In this article we consider the costs involved in a judicial review application. This is a process where an individual asks the courts to review a decision made by a public body (e.g. the Home Office).

Given our involvement in some of the highest profile immigration related judicial review and appeals cases in the last 20 years, this post will focus specifically on the costs for individuals challenging decisions in this area, although the broad principles will apply to judicial reviews in other areas.

As ever, this is not legal advice, and should not be taken as such. If you would like advice on your particular case then please get in touch to arrange a consultation.

Background  

Anyone bringing a legal challenge in court will need to know what the likely fees will be before embarking on what may be a lengthy and expensive set of proceedings. See our overview of the judicial review process for more information on this.

There are three broad areas which individuals will need to consider when considering whether they can bring a claim:

  • Their own legal fees
  • The other party’s (or parties’) legal fees
  • Court fees and other third party costs (e.g. experts)

Of these potential costs, it is likely that the legal fees will be the most significant, and which we discuss here.

The “Loser pays” principle

Before getting into the numbers, an important consideration for individuals contemplating judicial review is that, where successful, they may be able to recover at least some of their legal costs back at the conclusion of the case.

By the same rules, if unsuccessful, they may be liable to pay some or all of the costs of the other side. In the immigration field, this may mean picking up some or all of the Government Legal Department’s bill for responding to the judicial review claim.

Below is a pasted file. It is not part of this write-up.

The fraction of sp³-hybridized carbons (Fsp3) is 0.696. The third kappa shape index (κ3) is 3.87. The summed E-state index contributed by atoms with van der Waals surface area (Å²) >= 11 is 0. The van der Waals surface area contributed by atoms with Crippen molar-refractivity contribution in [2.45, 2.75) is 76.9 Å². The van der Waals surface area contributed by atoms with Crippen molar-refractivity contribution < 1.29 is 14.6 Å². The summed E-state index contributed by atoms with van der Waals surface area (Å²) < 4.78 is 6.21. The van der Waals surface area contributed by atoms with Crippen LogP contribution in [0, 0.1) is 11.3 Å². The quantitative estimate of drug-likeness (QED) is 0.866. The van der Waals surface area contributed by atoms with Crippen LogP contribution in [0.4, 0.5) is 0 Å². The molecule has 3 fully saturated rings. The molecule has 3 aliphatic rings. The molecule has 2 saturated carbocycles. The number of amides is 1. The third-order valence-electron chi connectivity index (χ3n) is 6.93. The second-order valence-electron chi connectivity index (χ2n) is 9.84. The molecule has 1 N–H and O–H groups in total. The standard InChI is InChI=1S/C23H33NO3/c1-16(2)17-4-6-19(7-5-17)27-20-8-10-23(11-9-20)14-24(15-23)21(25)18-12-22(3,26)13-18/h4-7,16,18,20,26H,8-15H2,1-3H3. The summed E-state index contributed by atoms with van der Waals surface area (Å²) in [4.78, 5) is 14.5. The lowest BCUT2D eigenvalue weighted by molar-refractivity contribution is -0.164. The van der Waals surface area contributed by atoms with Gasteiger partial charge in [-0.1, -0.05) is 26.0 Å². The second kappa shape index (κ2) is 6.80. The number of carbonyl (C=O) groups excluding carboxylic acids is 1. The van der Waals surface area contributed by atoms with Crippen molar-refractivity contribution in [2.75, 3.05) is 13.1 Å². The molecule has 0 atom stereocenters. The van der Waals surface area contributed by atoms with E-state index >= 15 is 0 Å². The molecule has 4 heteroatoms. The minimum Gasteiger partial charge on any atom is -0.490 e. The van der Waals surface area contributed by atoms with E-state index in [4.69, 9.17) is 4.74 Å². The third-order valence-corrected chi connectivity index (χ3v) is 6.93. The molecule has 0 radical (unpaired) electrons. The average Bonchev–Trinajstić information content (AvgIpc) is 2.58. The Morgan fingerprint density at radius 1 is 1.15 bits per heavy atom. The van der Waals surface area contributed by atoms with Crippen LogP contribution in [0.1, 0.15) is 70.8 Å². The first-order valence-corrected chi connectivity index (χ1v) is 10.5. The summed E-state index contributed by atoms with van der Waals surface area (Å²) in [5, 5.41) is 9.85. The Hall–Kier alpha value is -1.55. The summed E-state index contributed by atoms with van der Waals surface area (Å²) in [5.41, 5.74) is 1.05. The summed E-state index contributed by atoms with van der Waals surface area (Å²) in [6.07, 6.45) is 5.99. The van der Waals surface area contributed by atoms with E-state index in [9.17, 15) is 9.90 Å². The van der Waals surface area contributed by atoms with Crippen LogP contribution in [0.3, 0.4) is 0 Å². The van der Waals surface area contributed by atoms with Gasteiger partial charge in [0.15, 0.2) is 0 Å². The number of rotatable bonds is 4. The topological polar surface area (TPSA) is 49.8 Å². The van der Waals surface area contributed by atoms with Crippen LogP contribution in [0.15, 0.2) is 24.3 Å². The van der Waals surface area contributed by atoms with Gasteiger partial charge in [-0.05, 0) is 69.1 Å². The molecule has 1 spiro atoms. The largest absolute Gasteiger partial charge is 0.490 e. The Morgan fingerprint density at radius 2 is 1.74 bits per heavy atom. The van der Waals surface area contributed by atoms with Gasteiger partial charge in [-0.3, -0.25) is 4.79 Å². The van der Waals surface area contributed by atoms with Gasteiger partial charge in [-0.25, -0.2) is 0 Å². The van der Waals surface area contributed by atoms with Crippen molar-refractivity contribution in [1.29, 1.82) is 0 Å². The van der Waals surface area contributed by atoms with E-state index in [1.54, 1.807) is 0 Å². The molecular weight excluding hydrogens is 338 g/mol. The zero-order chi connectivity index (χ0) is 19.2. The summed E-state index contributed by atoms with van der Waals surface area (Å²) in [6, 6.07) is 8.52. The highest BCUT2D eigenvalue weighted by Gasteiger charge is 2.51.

The rules on who is able to claim their costs at the end of a case, and to what extent, are pretty complex.

In addition to considering who has been successful – which in itself is not always clear – the court will consider how the parties have behaved during the course of the litigation.

For example, has an individual followed the Pre-Action Protocol before issuing proceedings? Have the proceedings been unnecessarily delayed by one or other of the parties? Could the claim have been settled earlier?

Even where a party is successful, if a court finds that they have not behaved properly during the course of the litigation, they may not get their costs the fullest extent, or at all.

It is for this reason that it is critical that any requirements of the relevant court rules are followed carefully.

The principle in practice: an example court order

This is an example of an order made by the Upper Tribunal in a judicial review case:

Although this order is publicly available (unredacted), we have redacted the names for the avoidance of doubt, and in the unlikely event that an order for anonymity is later made.

You can see from the annotations that the individual bringing the claim has been successful, and that the judge has ordered the “Respondent” (which in the vast majority of immigration related matters will be the “Secretary of State for the Home Department”, although commonly referred to as the Home Office) to pay that individual’s costs.

However, as also noted, the Home Office may not simply accept the amount that the successful claimant’s lawyer’s have charged, and may offer a lower amount (they may suggest that certain steps should not have been taken, or should have been taken by a more junior – i.e. less expensive – lawyer, or should not have taken so long etc). This is why provision is made in the order for costs to be “assessed [by a judge] if not agreed”.

Your legal team’s costs

Although we cannot speak for all organisations offering these services, substantive work involving legal challenges of this kind will only ever be undertaken at this firm by a partner or by an associate (i.e. a qualified solicitor).

This reflects the complexity of the issues involved in bringing these cases, and the experience needed to properly run an application for

Pre action

As set out above, the court would normally expect that a lawyer acting on behalf of a judicial review claimant will have set out reasons why the decision-maker should reverse or reconsider the decision made, and giving notice that a claim may follow if the required action does not take place.